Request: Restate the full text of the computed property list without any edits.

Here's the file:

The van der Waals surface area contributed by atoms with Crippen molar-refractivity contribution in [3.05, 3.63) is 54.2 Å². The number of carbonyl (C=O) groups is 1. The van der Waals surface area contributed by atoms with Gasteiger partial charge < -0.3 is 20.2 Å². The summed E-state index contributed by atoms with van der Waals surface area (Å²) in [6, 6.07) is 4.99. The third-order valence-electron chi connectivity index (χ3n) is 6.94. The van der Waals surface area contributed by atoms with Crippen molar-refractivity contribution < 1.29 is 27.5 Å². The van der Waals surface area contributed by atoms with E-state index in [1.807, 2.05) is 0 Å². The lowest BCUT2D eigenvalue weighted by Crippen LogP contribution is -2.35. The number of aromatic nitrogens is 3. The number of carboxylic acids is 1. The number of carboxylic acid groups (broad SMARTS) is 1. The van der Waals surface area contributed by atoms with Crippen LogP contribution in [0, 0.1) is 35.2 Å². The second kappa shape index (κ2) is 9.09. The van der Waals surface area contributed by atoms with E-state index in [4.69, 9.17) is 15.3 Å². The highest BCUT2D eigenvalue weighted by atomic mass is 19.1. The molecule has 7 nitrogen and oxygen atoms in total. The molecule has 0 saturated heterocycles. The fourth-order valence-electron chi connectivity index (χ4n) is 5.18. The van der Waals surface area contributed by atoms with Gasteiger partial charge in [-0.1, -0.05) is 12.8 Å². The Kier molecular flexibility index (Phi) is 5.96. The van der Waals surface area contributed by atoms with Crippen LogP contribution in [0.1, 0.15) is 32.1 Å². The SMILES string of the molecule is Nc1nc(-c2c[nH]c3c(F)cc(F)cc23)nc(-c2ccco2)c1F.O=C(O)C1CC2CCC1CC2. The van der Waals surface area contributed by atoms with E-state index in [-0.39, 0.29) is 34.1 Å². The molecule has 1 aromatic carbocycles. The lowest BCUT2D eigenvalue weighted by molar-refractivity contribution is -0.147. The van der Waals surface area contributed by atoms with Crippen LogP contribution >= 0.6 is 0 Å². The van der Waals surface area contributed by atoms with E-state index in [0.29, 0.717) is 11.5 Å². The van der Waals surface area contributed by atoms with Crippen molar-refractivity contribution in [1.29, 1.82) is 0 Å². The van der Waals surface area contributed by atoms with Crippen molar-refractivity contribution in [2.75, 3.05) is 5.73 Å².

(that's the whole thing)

The van der Waals surface area contributed by atoms with Crippen molar-refractivity contribution in [3.05, 3.63) is 54.2 Å². The number of carbonyl (C=O) groups is 1. The van der Waals surface area contributed by atoms with Gasteiger partial charge < -0.3 is 20.2 Å². The summed E-state index contributed by atoms with van der Waals surface area (Å²) in [6, 6.07) is 4.99. The third-order valence-electron chi connectivity index (χ3n) is 6.94. The van der Waals surface area contributed by atoms with Crippen molar-refractivity contribution < 1.29 is 27.5 Å². The van der Waals surface area contributed by atoms with E-state index in [1.807, 2.05) is 0 Å². The lowest BCUT2D eigenvalue weighted by Crippen LogP contribution is -2.35. The number of aromatic nitrogens is 3. The number of carboxylic acids is 1. The number of carboxylic acid groups (broad SMARTS) is 1. The van der Waals surface area contributed by atoms with Crippen LogP contribution in [0, 0.1) is 35.2 Å². The second kappa shape index (κ2) is 9.09. The van der Waals surface area contributed by atoms with E-state index in [4.69, 9.17) is 15.3 Å². The highest BCUT2D eigenvalue weighted by atomic mass is 19.1. The molecule has 7 nitrogen and oxygen atoms in total. The molecule has 0 saturated heterocycles. The fourth-order valence-electron chi connectivity index (χ4n) is 5.18. The van der Waals surface area contributed by atoms with Gasteiger partial charge in [-0.1, -0.05) is 12.8 Å². The Kier molecular flexibility index (Phi) is 5.96. The van der Waals surface area contributed by atoms with Crippen LogP contribution in [0.1, 0.15) is 32.1 Å². The SMILES string of the molecule is Nc1nc(-c2c[nH]c3c(F)cc(F)cc23)nc(-c2ccco2)c1F.O=C(O)C1CC2CCC1CC2. The van der Waals surface area contributed by atoms with E-state index in [-0.39, 0.29) is 34.1 Å². The molecule has 1 aromatic carbocycles. The lowest BCUT2D eigenvalue weighted by molar-refractivity contribution is -0.147. The van der Waals surface area contributed by atoms with Crippen LogP contribution >= 0.6 is 0 Å². The van der Waals surface area contributed by atoms with E-state index in [0.29, 0.717) is 11.5 Å². The van der Waals surface area contributed by atoms with Crippen molar-refractivity contribution in [1.29, 1.82) is 0 Å². The van der Waals surface area contributed by atoms with Crippen molar-refractivity contribution in [2.75, 3.05) is 5.73 Å².